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Thyagaraja (1767 - 1847) also known as a Thyagaiah was a well-known composer of Carnatic music. He was prolific and highly influential with regards to this musical tradition. Thyagaiah and his contemporaries Shyama Sastri, Muthuswami Dikshitar, continue to be regarded as the Trinity of Carnatic music. Thyagaiah had composed several thousand songs and about seven hundred are available with us today. His songs were in Telugu and were in praise of his favorite deity, Rama. Many of his songs are popular today. The most famous among them are known as 'Pancharatna Kriti-s' (Five-gem musical composition) and these are sung as a tribute during the Annual Thyagaraja Aradhana at Thiruvaiyaru (Thanjavur District, Tamil Nadu).
The composer was born Kakarla Thyagabrahmam in a Vaidiki Mulakanadu Brahmin family. Kakarla indicates his native region. The family had migrated from the Telugu speaking parts of the country to Thanjavur. Thyagaiah hero-worshipped the celestial Sage Narada and some people believed him to be Valmiki reborn. The composer passed away on Pushya Bahula Panchami and his last composition was ‘Giripai Nelakonna.’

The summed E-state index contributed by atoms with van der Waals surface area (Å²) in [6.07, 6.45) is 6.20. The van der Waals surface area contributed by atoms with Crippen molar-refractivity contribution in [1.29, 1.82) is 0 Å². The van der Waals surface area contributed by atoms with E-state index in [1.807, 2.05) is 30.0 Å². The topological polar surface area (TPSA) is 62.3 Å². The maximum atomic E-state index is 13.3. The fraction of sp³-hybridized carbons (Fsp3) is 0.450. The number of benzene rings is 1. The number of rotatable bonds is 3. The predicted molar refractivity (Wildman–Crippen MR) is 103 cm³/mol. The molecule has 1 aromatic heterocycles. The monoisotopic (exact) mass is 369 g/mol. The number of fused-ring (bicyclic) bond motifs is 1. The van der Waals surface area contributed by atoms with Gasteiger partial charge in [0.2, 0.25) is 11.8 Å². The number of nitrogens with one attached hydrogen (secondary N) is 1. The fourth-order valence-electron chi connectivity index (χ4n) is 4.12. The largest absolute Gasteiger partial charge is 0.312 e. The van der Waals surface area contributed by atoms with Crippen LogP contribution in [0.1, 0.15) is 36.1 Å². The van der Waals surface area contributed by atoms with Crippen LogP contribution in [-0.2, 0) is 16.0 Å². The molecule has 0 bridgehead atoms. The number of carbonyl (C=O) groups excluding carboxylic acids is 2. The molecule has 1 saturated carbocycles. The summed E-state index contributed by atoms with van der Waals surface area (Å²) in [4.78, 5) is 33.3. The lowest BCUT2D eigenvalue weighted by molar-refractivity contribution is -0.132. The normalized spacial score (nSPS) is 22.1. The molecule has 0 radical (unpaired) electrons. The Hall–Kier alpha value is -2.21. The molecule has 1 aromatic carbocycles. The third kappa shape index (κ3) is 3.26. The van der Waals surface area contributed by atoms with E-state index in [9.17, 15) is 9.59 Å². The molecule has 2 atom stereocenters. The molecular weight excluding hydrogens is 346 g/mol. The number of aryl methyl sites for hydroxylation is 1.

Thyagaiah had learnt music under Sonti Venkata Ramanayya and was a child prodigy. He regarded music as a way to experience God's love. His songs focused on expression and he had shown a flair to compose songs quite early in life. His first song, ‘Namo Namo Raghavayya,’ in Desika Todi Ragam was inscribed on the walls of his house. The compositions of Thyagaiah are mainly devotional and philosophical in nature. They feature him usually in an appeal, in musings or giving a message to the public. While most of his songs are on Rama, he has also composed on Shiva, Devi, Ganesha, Muruga , Saraswathi and Hanuman.